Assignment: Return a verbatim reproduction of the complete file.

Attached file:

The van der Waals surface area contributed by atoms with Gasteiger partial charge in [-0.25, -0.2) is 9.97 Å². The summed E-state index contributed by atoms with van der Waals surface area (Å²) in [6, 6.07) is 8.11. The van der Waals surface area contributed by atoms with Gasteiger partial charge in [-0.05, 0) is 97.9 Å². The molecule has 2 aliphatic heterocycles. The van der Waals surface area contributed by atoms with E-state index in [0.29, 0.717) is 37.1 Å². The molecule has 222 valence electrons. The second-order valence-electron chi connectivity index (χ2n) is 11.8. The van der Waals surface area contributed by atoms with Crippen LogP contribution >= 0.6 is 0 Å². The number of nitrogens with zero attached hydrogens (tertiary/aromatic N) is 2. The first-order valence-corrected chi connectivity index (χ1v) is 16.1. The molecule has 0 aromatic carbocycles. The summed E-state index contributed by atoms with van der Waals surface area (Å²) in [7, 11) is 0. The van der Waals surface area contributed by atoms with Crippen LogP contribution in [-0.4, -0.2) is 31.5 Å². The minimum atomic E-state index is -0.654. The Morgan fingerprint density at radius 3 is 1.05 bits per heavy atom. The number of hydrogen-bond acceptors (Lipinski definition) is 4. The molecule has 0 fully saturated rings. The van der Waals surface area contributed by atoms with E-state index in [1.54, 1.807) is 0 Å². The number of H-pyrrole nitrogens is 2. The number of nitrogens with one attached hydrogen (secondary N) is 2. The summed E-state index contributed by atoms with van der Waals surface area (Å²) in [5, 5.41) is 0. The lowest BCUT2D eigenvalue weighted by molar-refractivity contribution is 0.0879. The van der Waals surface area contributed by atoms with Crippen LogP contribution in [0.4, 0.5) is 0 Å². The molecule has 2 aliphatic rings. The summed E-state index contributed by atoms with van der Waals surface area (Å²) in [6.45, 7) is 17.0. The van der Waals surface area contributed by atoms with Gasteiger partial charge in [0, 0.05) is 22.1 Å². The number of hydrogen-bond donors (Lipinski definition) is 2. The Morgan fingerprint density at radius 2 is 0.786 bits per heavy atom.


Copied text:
The van der Waals surface area contributed by atoms with Gasteiger partial charge in [-0.25, -0.2) is 9.97 Å². The summed E-state index contributed by atoms with van der Waals surface area (Å²) in [6, 6.07) is 8.11. The van der Waals surface area contributed by atoms with Gasteiger partial charge in [-0.05, 0) is 97.9 Å². The molecule has 2 aliphatic heterocycles. The van der Waals surface area contributed by atoms with E-state index in [0.29, 0.717) is 37.1 Å². The molecule has 222 valence electrons. The second-order valence-electron chi connectivity index (χ2n) is 11.8. The van der Waals surface area contributed by atoms with Crippen LogP contribution >= 0.6 is 0 Å². The number of nitrogens with zero attached hydrogens (tertiary/aromatic N) is 2. The first-order valence-corrected chi connectivity index (χ1v) is 16.1. The molecule has 0 aromatic carbocycles. The summed E-state index contributed by atoms with van der Waals surface area (Å²) in [7, 11) is 0. The van der Waals surface area contributed by atoms with Crippen LogP contribution in [-0.4, -0.2) is 31.5 Å². The minimum atomic E-state index is -0.654. The Morgan fingerprint density at radius 3 is 1.05 bits per heavy atom. The number of hydrogen-bond acceptors (Lipinski definition) is 4. The molecule has 0 fully saturated rings. The van der Waals surface area contributed by atoms with E-state index in [1.54, 1.807) is 0 Å². The number of H-pyrrole nitrogens is 2. The number of nitrogens with one attached hydrogen (secondary N) is 2. The summed E-state index contributed by atoms with van der Waals surface area (Å²) in [5, 5.41) is 0. The lowest BCUT2D eigenvalue weighted by molar-refractivity contribution is 0.0879. The van der Waals surface area contributed by atoms with Crippen LogP contribution in [0.4, 0.5) is 0 Å². The molecule has 2 aliphatic rings. The summed E-state index contributed by atoms with van der Waals surface area (Å²) in [6.45, 7) is 17.0. The van der Waals surface area contributed by atoms with Gasteiger partial charge in [0, 0.05) is 22.1 Å². The number of hydrogen-bond donors (Lipinski definition) is 2. The Morgan fingerprint density at radius 2 is 0.786 bits per heavy atom.